Browse Prior Art Database

Variable Core Size Linear Transformation Program

IP.com Disclosure Number: IPCOM000076514D
Original Publication Date: 1972-Mar-01
Included in the Prior Art Database: 2005-Feb-24
Document File: 3 page(s) / 43K

Publishing Venue

IBM

Related People

Herbst, N: AUTHOR [+3]

Abstract

Object of Program. This is a program for performing general linear transformations of the coordinates, comprising translations, rotations, scale changes and any combination of these operations, on two-dimensional arrays and subarrays. Such transformations can be specified by the coordinate values of three pairs of corresponding, noncollinear points. Images of interest are typically of the order of 4000 x 4000 pixels (2/24/ bytes), hence efficient means of carrying out the transformation required.

This text was extracted from a PDF file.
At least one non-text object (such as an image or picture) has been suppressed.
This is the abbreviated version, containing approximately 53% of the total text.

Page 1 of 3

Variable Core Size Linear Transformation Program

Object of Program.

This is a program for performing general linear transformations of the coordinates, comprising translations, rotations, scale changes and any combination of these operations, on two-dimensional arrays and subarrays. Such transformations can be specified by the coordinate values of three pairs of corresponding, noncollinear points. Images of interest are typically of the order of 4000 x 4000 pixels (2/24/ bytes), hence efficient means of carrying out the transformation required.

Images appear in as many formats, as a rule, as there are data sources and must be converted into suitable input format for each processing step and for each output device, as required. Both the input and output array size and data formats are usually beyond the control of the problem investigator and present a time-consuming obstacle before useful work can begin. The transformation as described here is useful in editing or forming mosaic images to meet various I/O requirements, as well as performing translations, scale changes, or combinations of affine shifts for image registration. Data from remote sensing sources often show discrepancies over the same scene for different sensors, and comparisons of different runs over the same area generally requires registration for automatic computer processing.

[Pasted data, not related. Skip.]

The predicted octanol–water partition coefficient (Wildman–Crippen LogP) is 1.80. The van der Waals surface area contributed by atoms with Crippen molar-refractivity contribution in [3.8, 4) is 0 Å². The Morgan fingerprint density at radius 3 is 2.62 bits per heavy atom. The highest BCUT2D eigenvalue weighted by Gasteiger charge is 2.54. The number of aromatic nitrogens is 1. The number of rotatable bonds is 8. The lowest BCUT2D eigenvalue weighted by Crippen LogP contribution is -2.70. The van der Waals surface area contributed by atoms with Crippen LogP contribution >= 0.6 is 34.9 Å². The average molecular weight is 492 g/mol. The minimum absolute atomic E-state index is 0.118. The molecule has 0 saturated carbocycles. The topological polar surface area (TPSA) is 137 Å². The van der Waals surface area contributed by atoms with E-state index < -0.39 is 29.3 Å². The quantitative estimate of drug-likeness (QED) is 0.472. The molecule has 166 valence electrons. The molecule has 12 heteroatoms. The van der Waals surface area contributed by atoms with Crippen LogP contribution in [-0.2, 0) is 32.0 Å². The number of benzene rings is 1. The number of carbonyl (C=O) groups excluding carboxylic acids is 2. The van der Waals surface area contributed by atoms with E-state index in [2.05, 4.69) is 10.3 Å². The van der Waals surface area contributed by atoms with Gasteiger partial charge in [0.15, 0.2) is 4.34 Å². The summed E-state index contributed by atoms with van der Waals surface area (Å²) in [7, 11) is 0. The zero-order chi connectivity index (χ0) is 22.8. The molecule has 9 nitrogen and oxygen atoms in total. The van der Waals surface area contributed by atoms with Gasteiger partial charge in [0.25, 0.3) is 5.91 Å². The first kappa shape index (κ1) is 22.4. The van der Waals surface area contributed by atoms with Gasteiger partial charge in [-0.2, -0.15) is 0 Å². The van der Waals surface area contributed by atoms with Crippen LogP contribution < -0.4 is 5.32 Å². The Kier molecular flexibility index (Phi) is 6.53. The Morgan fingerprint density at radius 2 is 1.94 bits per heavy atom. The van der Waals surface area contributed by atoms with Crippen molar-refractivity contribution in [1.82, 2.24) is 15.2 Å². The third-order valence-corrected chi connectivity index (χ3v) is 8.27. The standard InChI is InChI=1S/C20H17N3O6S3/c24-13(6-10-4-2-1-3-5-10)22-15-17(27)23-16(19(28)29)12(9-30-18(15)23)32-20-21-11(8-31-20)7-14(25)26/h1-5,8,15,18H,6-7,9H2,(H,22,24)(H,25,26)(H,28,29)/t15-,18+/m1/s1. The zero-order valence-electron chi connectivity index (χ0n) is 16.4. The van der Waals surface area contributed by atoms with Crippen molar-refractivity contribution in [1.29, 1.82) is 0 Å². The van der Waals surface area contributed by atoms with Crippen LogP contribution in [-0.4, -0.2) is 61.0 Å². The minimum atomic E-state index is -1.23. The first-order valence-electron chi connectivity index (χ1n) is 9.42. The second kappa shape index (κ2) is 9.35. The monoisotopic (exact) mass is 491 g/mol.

The linear nearest neighbor transform, because it makes efficient use of computer resources, is also envisioned as a subprocessor for more general projective or Mercator mappings where the error over restricted mosaic portions of the image could be held within a given bound. General Scheme.

Any processing of an image of a size on the order of 2/24/ bytes would, of course, require some means of dividing the process into operations on subfields of the image. Because of the linearity of the transform, similarly shaped rectangular segments of the original image will transform into similarly shaped segments of the resultant. For brevity's sake, A and a will be taken to refer to the original image and one of its segments, respectively, and likewise B and b for the resultant. Fig. 1 shows given transform "T" transforming A and B.

Fig. 2 is a diagram of the segmentation and computation scheme. Note that working core holds only segments a', b and a transformation table, where a' is a rectangle circumscribing a as shown in Fig. 3. In general, it is necessary to bring all of a' rather than just a into core from the bulk store, because the images are stored in line-by-line or column-by-column form.

For a given size of...